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WWII Pink corrundum


#1

Does any one know if around the time of World War 11, maybe before
then what they did in Russia or Germany with corrundum? I have some
pink and white corrundum that is produced from the time of World War
11. May be before then but not much. With a diamond tester it tests
as diamond. Some one says that they may have added carbon to the
corrundum. Trying to find out the refractive index on it as well as
the hardness and critical angle so I can facet it. It was given to
me to facet a piece for them. The rest is for me to keep and do what
I want with it.

Thanks! Anne


#2

Hi Anne,

Synthetic corundum has been produced since the turn of the century.
During the war it (and beyond) it was used as “jewels” (bearings) in
fine watches and other delicate machinery that required the wear
qualities of corundum.

ou can’t really “add carbon” to it; the reason the tester is testing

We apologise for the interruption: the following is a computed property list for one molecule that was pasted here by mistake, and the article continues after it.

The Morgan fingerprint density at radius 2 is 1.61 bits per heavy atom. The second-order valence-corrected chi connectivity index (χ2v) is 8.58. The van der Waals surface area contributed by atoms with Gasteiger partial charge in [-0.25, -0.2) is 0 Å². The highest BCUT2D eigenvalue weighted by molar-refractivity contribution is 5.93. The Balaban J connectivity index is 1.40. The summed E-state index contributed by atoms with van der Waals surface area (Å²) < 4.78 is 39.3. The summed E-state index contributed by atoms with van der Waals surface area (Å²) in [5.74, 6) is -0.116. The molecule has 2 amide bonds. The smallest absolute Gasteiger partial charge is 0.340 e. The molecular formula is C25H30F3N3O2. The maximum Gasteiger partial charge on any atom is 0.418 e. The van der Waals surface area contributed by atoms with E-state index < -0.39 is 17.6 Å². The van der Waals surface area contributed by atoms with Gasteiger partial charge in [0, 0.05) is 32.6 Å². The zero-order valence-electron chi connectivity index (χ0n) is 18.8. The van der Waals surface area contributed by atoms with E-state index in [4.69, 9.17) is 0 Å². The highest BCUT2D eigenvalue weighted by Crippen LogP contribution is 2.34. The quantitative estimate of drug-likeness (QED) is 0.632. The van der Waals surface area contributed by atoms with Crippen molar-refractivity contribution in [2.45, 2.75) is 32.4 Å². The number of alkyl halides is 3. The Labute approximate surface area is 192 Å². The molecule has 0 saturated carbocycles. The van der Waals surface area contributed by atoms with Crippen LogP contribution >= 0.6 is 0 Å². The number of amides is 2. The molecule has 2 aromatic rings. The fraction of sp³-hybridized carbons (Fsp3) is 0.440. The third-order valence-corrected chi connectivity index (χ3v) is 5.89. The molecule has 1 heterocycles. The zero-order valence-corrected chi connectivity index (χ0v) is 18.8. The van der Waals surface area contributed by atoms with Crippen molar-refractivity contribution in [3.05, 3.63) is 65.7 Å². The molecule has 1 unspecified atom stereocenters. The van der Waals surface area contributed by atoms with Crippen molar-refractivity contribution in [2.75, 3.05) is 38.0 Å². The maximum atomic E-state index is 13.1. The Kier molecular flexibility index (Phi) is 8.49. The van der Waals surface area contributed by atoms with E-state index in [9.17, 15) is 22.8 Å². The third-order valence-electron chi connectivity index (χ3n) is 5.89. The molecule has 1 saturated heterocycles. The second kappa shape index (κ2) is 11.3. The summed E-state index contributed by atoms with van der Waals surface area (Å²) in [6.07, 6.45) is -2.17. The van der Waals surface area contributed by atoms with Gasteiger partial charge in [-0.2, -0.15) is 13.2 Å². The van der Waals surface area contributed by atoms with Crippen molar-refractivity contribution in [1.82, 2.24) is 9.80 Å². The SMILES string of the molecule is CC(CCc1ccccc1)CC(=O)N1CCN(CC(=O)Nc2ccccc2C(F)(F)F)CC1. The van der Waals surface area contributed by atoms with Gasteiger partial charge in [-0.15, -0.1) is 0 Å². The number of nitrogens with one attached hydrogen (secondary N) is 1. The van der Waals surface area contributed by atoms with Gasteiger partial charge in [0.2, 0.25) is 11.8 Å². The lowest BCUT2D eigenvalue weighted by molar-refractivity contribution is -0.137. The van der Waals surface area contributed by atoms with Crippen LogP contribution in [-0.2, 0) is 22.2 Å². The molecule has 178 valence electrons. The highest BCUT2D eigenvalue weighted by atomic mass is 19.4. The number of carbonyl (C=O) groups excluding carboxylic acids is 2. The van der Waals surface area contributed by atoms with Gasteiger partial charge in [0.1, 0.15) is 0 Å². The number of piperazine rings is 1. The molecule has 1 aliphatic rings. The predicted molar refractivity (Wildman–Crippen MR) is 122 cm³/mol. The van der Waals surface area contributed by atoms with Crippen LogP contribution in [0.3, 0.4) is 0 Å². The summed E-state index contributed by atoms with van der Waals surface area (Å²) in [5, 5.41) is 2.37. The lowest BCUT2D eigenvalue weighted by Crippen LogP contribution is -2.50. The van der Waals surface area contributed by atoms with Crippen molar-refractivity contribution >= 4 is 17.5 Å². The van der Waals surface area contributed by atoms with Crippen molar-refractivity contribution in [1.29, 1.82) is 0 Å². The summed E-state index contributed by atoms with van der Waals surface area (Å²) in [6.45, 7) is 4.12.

diamond is because it’s either a lousy tester or being used
incorrectly. it’s a common occurrence with some brands.

Happy cutting!
Wayne Emery
thelittlecameras.com


#3

If you can get a specific gravity to confirm it is corundum. The
flame fusion method of making it has been around for well over a
hundred years. The melting of aluminum oxide and adding coloring
elements to get the desired color can add to RI and thermal
conductive testing, IE diamond tester. It should still be close to
1.77 with an SG of 4.00. Critical angle on colored stones depending
on the tone and saturation might or might not be as important unless
competition cutting but Google it or stay with 36 to 40. If dark
material drop some to lighten up. As far as the location of the
rough it could have come from any where and just found a home in that
area. My 2 cent maybe 3. The carbon question is moot in that if it is
crystallized I am not sure you can get a mixture of carbon in
aluminum oxide, I will check though, peaked my interest.